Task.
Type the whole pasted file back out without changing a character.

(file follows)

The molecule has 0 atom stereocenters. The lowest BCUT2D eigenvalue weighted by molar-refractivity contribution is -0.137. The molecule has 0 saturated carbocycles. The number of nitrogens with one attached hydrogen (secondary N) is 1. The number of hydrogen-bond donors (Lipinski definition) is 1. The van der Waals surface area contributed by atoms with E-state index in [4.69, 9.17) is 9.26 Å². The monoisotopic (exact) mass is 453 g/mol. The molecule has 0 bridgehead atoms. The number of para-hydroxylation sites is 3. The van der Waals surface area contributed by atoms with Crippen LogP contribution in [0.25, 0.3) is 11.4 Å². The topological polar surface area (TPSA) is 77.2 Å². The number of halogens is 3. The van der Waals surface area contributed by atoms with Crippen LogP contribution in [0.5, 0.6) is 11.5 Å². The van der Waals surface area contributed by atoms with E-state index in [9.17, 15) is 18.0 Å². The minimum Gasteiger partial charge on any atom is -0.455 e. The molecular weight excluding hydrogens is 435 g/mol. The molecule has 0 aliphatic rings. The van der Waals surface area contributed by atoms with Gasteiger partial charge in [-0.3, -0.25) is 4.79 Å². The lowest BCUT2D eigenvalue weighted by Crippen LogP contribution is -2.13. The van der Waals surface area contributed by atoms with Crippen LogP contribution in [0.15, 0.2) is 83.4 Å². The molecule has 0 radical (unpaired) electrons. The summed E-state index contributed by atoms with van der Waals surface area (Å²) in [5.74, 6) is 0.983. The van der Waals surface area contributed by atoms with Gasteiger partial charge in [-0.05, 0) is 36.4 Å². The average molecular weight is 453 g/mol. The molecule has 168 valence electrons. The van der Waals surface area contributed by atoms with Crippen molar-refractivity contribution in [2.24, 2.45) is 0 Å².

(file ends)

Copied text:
The molecule has 0 atom stereocenters. The lowest BCUT2D eigenvalue weighted by molar-refractivity contribution is -0.137. The molecule has 0 saturated carbocycles. The number of nitrogens with one attached hydrogen (secondary N) is 1. The number of hydrogen-bond donors (Lipinski definition) is 1. The van der Waals surface area contributed by atoms with E-state index in [4.69, 9.17) is 9.26 Å². The monoisotopic (exact) mass is 453 g/mol. The molecule has 0 bridgehead atoms. The number of para-hydroxylation sites is 3. The van der Waals surface area contributed by atoms with Crippen LogP contribution in [0.25, 0.3) is 11.4 Å². The topological polar surface area (TPSA) is 77.2 Å². The number of halogens is 3. The van der Waals surface area contributed by atoms with Crippen LogP contribution in [0.5, 0.6) is 11.5 Å². The van der Waals surface area contributed by atoms with E-state index in [9.17, 15) is 18.0 Å². The minimum Gasteiger partial charge on any atom is -0.455 e. The molecular weight excluding hydrogens is 435 g/mol. The molecule has 0 aliphatic rings. The van der Waals surface area contributed by atoms with Gasteiger partial charge in [-0.3, -0.25) is 4.79 Å². The lowest BCUT2D eigenvalue weighted by Crippen LogP contribution is -2.13. The van der Waals surface area contributed by atoms with Crippen LogP contribution in [0.15, 0.2) is 83.4 Å². The molecule has 0 radical (unpaired) electrons. The summed E-state index contributed by atoms with van der Waals surface area (Å²) in [5.74, 6) is 0.983. The van der Waals surface area contributed by atoms with Gasteiger partial charge in [-0.05, 0) is 36.4 Å². The average molecular weight is 453 g/mol. The molecule has 168 valence electrons. The van der Waals surface area contributed by atoms with Crippen molar-refractivity contribution in [2.24, 2.45) is 0 Å².